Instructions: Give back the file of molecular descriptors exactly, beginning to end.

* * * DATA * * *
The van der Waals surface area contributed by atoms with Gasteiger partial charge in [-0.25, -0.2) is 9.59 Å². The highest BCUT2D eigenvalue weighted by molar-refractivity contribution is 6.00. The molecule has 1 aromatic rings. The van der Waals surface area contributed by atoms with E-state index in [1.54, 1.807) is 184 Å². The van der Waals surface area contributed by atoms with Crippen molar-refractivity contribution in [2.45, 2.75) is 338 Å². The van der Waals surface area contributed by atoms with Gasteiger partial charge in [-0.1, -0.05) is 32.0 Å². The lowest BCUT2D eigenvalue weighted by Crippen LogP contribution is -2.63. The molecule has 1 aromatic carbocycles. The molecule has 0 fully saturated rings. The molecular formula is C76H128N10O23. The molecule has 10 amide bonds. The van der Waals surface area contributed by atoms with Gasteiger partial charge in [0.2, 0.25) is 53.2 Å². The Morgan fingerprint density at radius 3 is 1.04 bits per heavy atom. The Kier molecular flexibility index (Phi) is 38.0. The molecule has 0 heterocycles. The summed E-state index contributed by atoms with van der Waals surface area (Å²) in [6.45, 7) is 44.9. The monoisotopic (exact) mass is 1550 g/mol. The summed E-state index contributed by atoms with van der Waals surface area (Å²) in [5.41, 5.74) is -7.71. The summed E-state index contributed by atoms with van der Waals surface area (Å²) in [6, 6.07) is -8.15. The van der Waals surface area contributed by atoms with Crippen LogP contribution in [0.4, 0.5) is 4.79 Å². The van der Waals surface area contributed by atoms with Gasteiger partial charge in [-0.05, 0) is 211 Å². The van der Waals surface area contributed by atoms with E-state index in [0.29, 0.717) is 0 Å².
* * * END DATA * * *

The van der Waals surface area contributed by atoms with Gasteiger partial charge in [-0.25, -0.2) is 9.59 Å². The highest BCUT2D eigenvalue weighted by molar-refractivity contribution is 6.00. The molecule has 1 aromatic rings. The van der Waals surface area contributed by atoms with E-state index in [1.54, 1.807) is 184 Å². The van der Waals surface area contributed by atoms with Crippen molar-refractivity contribution in [2.45, 2.75) is 338 Å². The van der Waals surface area contributed by atoms with Gasteiger partial charge in [-0.1, -0.05) is 32.0 Å². The lowest BCUT2D eigenvalue weighted by Crippen LogP contribution is -2.63. The molecule has 1 aromatic carbocycles. The molecule has 0 fully saturated rings. The molecular formula is C76H128N10O23. The molecule has 10 amide bonds. The van der Waals surface area contributed by atoms with Gasteiger partial charge in [0.2, 0.25) is 53.2 Å². The Morgan fingerprint density at radius 3 is 1.04 bits per heavy atom. The Kier molecular flexibility index (Phi) is 38.0. The molecule has 0 heterocycles. The summed E-state index contributed by atoms with van der Waals surface area (Å²) in [6.45, 7) is 44.9. The monoisotopic (exact) mass is 1550 g/mol. The summed E-state index contributed by atoms with van der Waals surface area (Å²) in [5.41, 5.74) is -7.71. The summed E-state index contributed by atoms with van der Waals surface area (Å²) in [6, 6.07) is -8.15. The van der Waals surface area contributed by atoms with Crippen LogP contribution in [0.4, 0.5) is 4.79 Å². The van der Waals surface area contributed by atoms with Gasteiger partial charge in [-0.05, 0) is 211 Å². The van der Waals surface area contributed by atoms with E-state index in [0.29, 0.717) is 0 Å².